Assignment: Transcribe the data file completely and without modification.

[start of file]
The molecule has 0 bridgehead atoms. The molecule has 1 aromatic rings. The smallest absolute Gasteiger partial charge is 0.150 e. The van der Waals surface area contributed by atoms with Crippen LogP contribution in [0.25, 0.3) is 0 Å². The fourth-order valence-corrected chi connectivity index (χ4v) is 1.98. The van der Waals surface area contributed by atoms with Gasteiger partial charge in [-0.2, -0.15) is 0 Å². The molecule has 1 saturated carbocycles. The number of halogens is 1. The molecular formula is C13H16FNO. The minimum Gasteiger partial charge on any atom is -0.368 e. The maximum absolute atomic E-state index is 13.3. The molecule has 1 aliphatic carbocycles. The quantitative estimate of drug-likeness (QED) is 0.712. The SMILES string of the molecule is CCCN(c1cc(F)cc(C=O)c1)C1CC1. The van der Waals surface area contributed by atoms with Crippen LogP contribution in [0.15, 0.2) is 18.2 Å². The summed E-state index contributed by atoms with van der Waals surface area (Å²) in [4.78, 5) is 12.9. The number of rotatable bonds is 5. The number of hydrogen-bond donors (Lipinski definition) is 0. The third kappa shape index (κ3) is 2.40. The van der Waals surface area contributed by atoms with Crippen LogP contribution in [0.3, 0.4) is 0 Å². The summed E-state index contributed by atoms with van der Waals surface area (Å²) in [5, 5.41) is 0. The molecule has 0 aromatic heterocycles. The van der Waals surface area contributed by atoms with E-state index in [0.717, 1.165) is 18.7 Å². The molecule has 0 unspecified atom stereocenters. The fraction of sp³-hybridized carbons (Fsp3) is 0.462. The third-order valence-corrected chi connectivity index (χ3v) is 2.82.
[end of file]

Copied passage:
The molecule has 0 bridgehead atoms. The molecule has 1 aromatic rings. The smallest absolute Gasteiger partial charge is 0.150 e. The van der Waals surface area contributed by atoms with Crippen LogP contribution in [0.25, 0.3) is 0 Å². The fourth-order valence-corrected chi connectivity index (χ4v) is 1.98. The van der Waals surface area contributed by atoms with Gasteiger partial charge in [-0.2, -0.15) is 0 Å². The molecule has 1 saturated carbocycles. The number of halogens is 1. The molecular formula is C13H16FNO. The minimum Gasteiger partial charge on any atom is -0.368 e. The maximum absolute atomic E-state index is 13.3. The molecule has 1 aliphatic carbocycles. The quantitative estimate of drug-likeness (QED) is 0.712. The SMILES string of the molecule is CCCN(c1cc(F)cc(C=O)c1)C1CC1. The van der Waals surface area contributed by atoms with Crippen LogP contribution in [0.15, 0.2) is 18.2 Å². The summed E-state index contributed by atoms with van der Waals surface area (Å²) in [4.78, 5) is 12.9. The number of rotatable bonds is 5. The number of hydrogen-bond donors (Lipinski definition) is 0. The third kappa shape index (κ3) is 2.40. The van der Waals surface area contributed by atoms with Crippen LogP contribution in [0.3, 0.4) is 0 Å². The summed E-state index contributed by atoms with van der Waals surface area (Å²) in [5, 5.41) is 0. The molecule has 0 aromatic heterocycles. The van der Waals surface area contributed by atoms with E-state index in [0.717, 1.165) is 18.7 Å². The molecule has 0 unspecified atom stereocenters. The fraction of sp³-hybridized carbons (Fsp3) is 0.462. The third-order valence-corrected chi connectivity index (χ3v) is 2.82.